Sustainable Rail has completed a cosmetic restoration of idled Locomotive 3463 in Topeka, Kan, made in 1937. The locomotive will be moved to Minneapolis this year for engineering and overhaul so it can run on fuel pellets made of waste wood, crop residue of other cellulosic biomass that has been developed at the U of M . Supporters say biocoal is as potent as coal but produces far less pollution, ash, smoke and gases.

The partners aim to prove their research conclusions that the test locomotive will cost less to maintain and to fuel and will exhibit greater train handling performance and better horsepower at speed than today's diesel-electric locomotives. Then, they hope to commercialize the prototype through the railroad industry.

"It's also about developing an easy-to-maintain, easy to use boiler-and-electrical mechanical systems for a small town in Minnesota or Africa that can use crop waste or woody biomass for fuel," Davidson Ward, president of Sustainable Rail International, a U architect who works as a railroad consultant.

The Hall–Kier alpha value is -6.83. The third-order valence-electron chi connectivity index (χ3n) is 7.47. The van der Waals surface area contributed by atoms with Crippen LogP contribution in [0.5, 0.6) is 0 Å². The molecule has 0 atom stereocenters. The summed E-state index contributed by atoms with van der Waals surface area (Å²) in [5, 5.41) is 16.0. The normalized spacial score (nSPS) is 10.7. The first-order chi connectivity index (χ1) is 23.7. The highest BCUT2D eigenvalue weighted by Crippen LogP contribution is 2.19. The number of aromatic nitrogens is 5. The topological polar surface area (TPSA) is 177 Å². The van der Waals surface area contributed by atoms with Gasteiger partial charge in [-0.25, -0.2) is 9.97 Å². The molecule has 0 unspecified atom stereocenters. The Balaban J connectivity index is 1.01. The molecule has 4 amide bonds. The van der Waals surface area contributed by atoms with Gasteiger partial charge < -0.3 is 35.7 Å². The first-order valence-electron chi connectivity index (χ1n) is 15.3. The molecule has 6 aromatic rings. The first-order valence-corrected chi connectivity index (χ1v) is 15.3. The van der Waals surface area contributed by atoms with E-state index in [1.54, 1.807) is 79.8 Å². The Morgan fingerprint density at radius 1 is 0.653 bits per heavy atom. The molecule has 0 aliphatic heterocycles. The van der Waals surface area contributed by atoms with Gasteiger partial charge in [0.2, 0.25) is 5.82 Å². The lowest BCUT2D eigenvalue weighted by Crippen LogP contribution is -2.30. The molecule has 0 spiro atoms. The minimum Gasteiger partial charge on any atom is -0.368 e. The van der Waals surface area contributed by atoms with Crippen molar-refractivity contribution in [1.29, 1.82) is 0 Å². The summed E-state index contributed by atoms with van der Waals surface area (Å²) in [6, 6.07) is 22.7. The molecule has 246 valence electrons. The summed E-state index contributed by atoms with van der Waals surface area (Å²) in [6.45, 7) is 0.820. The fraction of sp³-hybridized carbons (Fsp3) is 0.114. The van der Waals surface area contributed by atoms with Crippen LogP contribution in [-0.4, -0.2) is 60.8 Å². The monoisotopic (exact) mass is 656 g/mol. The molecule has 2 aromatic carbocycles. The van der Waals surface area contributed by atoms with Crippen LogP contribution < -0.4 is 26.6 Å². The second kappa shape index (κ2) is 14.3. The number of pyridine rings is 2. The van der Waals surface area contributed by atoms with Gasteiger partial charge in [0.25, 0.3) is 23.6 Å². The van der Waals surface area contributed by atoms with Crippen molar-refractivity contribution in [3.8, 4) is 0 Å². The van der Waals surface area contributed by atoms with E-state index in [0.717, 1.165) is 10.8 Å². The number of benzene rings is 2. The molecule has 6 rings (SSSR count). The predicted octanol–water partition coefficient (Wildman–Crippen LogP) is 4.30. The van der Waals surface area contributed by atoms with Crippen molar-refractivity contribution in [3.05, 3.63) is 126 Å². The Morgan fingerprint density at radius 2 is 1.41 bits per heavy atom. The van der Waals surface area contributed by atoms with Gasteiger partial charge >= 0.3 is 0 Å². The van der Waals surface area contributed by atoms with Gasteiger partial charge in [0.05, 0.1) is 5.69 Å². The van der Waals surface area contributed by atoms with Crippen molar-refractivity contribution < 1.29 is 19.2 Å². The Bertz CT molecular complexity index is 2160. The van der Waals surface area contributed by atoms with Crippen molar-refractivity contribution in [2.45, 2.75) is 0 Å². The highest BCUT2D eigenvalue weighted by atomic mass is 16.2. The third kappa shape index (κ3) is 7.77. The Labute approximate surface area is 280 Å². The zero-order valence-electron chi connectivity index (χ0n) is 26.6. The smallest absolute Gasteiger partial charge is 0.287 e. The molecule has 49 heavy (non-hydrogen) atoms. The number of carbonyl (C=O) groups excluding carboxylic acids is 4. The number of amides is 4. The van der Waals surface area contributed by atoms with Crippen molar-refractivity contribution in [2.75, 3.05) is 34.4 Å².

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John Colasanti worked at Carmichael Lynch for 15 years through 2009, during which time he says the agency tripled in revenue to $50 million and the staff doubled to 280. Colasanti is getting traction with his new agency -- Solve -- which he expects to employ 20, including some old partners, by year's end and to generate revenue of around $2 million.